By John W. Whitehead
“We need to put pressure on Congress to get things done. We will do this with First Amendment activity. If Congress is unresponsive, we’ll have to escalate in order to keep the issue alive and before it. This action may take on disruptive dimensions, but not violent in the sense of destroying life or property: it will be militant nonviolence. We plan to build a shantytown in Washington, patterned after the bonus marches of the thirties, to dramatize how many people have to live in slums in our nation. But essentially, this will be just like our other nonviolent demonstrations. We are not going to tolerate violence.”—Martin Luther King, Jr. (April 1968)
The ongoing recession, continuously high unemployment, home foreclosures, congressional intransigence, and the circus of electoral politics are symptoms of a disease so widespread as to have rendered the government altogether incapable of carrying out its mandate, which is to protect the rights of its citizens, individually and collectively. This disease, brought about by the government’s abject collusion with corporate America, has so corrupted the system, which has grown bloated, lumbering and inefficient with time, that there can be little hope of a full recovery. John Winthrop’s bright vision of America as a shining city on a hill is no more.
That said, however, while we may not be able to return to a time of smaller, limited government, free from the cloying influence of corporations, there may still be hope of restoring some semblance of that social contract which once reigned supreme and which held that political authority must be derived from the consent of the governed.
Initially, it was hoped that the Tea Party would serve as a bulwark against tyranny, but their lofty ideals quickly became subsumed by a political agenda that did little to distinguish them from their Republican counterparts. Now we have the fledgling Occupy Movement, such that it is. Whether the Occupy Movement proves to be anything more than a footnote in America’s unrelenting march toward complete control by the corporate-state will largely depend on its followers’ willingness to resist the siren song of politics and be apolitical and nonpartisan, confrontational yet nonviolent, inclusive rather than exclusive, and strategic yet visionary.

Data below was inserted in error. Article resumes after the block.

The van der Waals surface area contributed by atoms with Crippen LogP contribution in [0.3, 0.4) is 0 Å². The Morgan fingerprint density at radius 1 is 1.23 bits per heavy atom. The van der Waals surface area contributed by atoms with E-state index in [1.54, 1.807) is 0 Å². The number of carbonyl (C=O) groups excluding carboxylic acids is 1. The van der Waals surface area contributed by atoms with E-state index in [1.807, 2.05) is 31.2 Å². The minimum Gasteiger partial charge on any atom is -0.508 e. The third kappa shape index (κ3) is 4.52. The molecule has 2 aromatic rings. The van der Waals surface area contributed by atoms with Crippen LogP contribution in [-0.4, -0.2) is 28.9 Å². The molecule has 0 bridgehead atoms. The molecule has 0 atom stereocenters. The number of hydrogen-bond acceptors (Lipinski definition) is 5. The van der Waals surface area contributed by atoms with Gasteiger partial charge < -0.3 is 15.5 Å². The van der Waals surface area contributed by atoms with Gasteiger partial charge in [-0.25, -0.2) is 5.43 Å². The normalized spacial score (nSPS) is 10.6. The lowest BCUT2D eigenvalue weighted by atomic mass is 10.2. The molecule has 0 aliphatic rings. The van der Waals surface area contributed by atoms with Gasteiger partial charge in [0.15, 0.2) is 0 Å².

It has been done before. It can be done again. And the place to start is by studying the tactics of past protest movements such as the Bonus Army, the Civil Rights Movement, and the 1960s anti-war movement, all of which involved occupying public spaces, participating in civil disobedience, and speaking truth to power. Indeed, Occupy Wall Street and its sister protests are merely the latest in a long and historic line of populist protests to use sleep-ins, sit-ins and marches to oppose government policies, counter injustice and bring about change outside the confines of the ballot box.
For example, in May of 1932, more than 43,000 people, dubbed the Bonus Army—World War I veterans and their families—marched on Washington. Out of work, destitute and with families to feed, more than 10,000 veterans set up tent cities in the nation’s capital and refused to leave until the government agreed to pay the bonuses they had been promised as a reward for their services. The Senate voted against paying them immediately, but the protesters didn’t budge. Congress adjourned for the summer, and still the protesters remained encamped. Finally, on July 28, under orders from President Herbert Hoover, the military descended with tanks and cavalry and drove the protesters out, setting their makeshift camps on fire. Still, the protesters returned the following year, and eventually their efforts not only succeeded in securing payment of the bonuses but contributed to the passage of the G.I. Bill of Rights.
Similarly, the Civil Rights Movement mobilized hundreds of thousands of people to strike at the core of an unjust and discriminatory society. Likewise, while the 1960s anti-war movement began with a few thousand perceived radicals, it ended with hundreds of thousands of protesters, spanning all walks of life, demanding the end of American military aggression abroad.